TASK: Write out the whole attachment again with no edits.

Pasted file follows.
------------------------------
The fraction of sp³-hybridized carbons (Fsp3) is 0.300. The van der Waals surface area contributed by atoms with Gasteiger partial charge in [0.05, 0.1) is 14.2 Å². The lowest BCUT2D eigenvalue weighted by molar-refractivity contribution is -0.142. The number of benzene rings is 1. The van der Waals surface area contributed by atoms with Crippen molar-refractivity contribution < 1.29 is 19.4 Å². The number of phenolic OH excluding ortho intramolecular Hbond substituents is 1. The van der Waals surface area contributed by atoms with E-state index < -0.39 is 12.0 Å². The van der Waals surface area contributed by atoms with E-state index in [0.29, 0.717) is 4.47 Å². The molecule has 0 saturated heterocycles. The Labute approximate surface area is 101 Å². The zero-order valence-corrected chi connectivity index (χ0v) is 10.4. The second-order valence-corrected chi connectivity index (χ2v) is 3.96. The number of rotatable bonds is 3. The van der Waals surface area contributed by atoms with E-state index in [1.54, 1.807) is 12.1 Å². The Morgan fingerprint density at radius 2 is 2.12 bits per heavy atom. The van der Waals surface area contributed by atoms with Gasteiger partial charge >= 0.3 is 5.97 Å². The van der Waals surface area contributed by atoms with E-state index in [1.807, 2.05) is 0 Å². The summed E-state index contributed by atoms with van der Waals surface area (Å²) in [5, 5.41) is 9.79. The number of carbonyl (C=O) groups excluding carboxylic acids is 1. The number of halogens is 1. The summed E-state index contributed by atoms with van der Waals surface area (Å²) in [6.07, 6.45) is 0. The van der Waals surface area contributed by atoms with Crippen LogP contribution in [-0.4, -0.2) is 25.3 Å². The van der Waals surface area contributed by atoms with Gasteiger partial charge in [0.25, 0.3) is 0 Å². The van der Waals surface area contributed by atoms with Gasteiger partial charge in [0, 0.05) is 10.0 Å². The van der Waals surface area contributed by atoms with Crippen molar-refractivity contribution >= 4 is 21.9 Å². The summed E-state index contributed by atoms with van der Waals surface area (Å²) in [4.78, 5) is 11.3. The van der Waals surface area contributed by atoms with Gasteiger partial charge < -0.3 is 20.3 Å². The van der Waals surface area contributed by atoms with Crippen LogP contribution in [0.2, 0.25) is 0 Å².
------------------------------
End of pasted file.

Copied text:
The fraction of sp³-hybridized carbons (Fsp3) is 0.300. The van der Waals surface area contributed by atoms with Gasteiger partial charge in [0.05, 0.1) is 14.2 Å². The lowest BCUT2D eigenvalue weighted by molar-refractivity contribution is -0.142. The number of benzene rings is 1. The van der Waals surface area contributed by atoms with Crippen molar-refractivity contribution < 1.29 is 19.4 Å². The number of phenolic OH excluding ortho intramolecular Hbond substituents is 1. The van der Waals surface area contributed by atoms with E-state index < -0.39 is 12.0 Å². The van der Waals surface area contributed by atoms with E-state index in [0.29, 0.717) is 4.47 Å². The molecule has 0 saturated heterocycles. The Labute approximate surface area is 101 Å². The zero-order valence-corrected chi connectivity index (χ0v) is 10.4. The second-order valence-corrected chi connectivity index (χ2v) is 3.96. The number of rotatable bonds is 3. The van der Waals surface area contributed by atoms with E-state index in [1.54, 1.807) is 12.1 Å². The Morgan fingerprint density at radius 2 is 2.12 bits per heavy atom. The van der Waals surface area contributed by atoms with Gasteiger partial charge >= 0.3 is 5.97 Å². The van der Waals surface area contributed by atoms with E-state index in [1.807, 2.05) is 0 Å². The summed E-state index contributed by atoms with van der Waals surface area (Å²) in [5, 5.41) is 9.79. The number of carbonyl (C=O) groups excluding carboxylic acids is 1. The number of halogens is 1. The summed E-state index contributed by atoms with van der Waals surface area (Å²) in [6.07, 6.45) is 0. The van der Waals surface area contributed by atoms with Crippen LogP contribution in [-0.4, -0.2) is 25.3 Å². The van der Waals surface area contributed by atoms with Gasteiger partial charge in [0.25, 0.3) is 0 Å². The van der Waals surface area contributed by atoms with Gasteiger partial charge in [0, 0.05) is 10.0 Å². The van der Waals surface area contributed by atoms with Crippen molar-refractivity contribution >= 4 is 21.9 Å². The summed E-state index contributed by atoms with van der Waals surface area (Å²) in [4.78, 5) is 11.3. The van der Waals surface area contributed by atoms with Gasteiger partial charge < -0.3 is 20.3 Å². The van der Waals surface area contributed by atoms with Crippen LogP contribution in [0.2, 0.25) is 0 Å².